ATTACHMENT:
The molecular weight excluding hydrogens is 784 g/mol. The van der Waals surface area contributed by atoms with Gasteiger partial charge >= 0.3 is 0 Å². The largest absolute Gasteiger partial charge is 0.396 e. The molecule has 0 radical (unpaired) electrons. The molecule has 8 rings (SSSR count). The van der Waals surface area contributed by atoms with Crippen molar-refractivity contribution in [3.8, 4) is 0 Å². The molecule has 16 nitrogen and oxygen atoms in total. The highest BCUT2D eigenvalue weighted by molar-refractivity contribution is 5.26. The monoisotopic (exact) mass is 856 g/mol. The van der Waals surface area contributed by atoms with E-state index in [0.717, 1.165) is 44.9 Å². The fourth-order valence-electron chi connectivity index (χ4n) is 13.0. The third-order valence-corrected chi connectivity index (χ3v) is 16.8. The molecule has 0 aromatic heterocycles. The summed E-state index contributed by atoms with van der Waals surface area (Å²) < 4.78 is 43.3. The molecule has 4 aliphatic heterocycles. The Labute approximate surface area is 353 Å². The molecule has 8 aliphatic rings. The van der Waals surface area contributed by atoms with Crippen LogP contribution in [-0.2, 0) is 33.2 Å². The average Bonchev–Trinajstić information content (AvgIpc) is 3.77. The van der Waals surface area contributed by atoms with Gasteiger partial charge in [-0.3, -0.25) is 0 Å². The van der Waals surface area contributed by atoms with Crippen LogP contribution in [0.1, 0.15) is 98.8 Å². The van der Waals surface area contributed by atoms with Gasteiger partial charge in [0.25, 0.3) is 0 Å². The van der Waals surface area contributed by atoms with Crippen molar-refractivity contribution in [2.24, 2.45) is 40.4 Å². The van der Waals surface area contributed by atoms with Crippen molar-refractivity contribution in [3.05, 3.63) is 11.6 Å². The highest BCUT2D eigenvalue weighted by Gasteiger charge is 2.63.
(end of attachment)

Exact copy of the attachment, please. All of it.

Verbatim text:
The molecular weight excluding hydrogens is 784 g/mol. The van der Waals surface area contributed by atoms with Gasteiger partial charge >= 0.3 is 0 Å². The largest absolute Gasteiger partial charge is 0.396 e. The molecule has 0 radical (unpaired) electrons. The molecule has 8 rings (SSSR count). The van der Waals surface area contributed by atoms with Crippen molar-refractivity contribution in [3.8, 4) is 0 Å². The molecule has 16 nitrogen and oxygen atoms in total. The highest BCUT2D eigenvalue weighted by molar-refractivity contribution is 5.26. The monoisotopic (exact) mass is 856 g/mol. The van der Waals surface area contributed by atoms with E-state index in [0.717, 1.165) is 44.9 Å². The fourth-order valence-electron chi connectivity index (χ4n) is 13.0. The third-order valence-corrected chi connectivity index (χ3v) is 16.8. The molecule has 0 aromatic heterocycles. The summed E-state index contributed by atoms with van der Waals surface area (Å²) < 4.78 is 43.3. The molecule has 4 aliphatic heterocycles. The Labute approximate surface area is 353 Å². The molecule has 8 aliphatic rings. The van der Waals surface area contributed by atoms with Crippen LogP contribution in [-0.2, 0) is 33.2 Å². The average Bonchev–Trinajstić information content (AvgIpc) is 3.77. The van der Waals surface area contributed by atoms with Gasteiger partial charge in [-0.3, -0.25) is 0 Å². The van der Waals surface area contributed by atoms with Crippen LogP contribution in [0.1, 0.15) is 98.8 Å². The van der Waals surface area contributed by atoms with Gasteiger partial charge in [0.25, 0.3) is 0 Å². The van der Waals surface area contributed by atoms with Crippen molar-refractivity contribution in [2.24, 2.45) is 40.4 Å². The van der Waals surface area contributed by atoms with Crippen molar-refractivity contribution in [3.05, 3.63) is 11.6 Å². The highest BCUT2D eigenvalue weighted by Gasteiger charge is 2.63.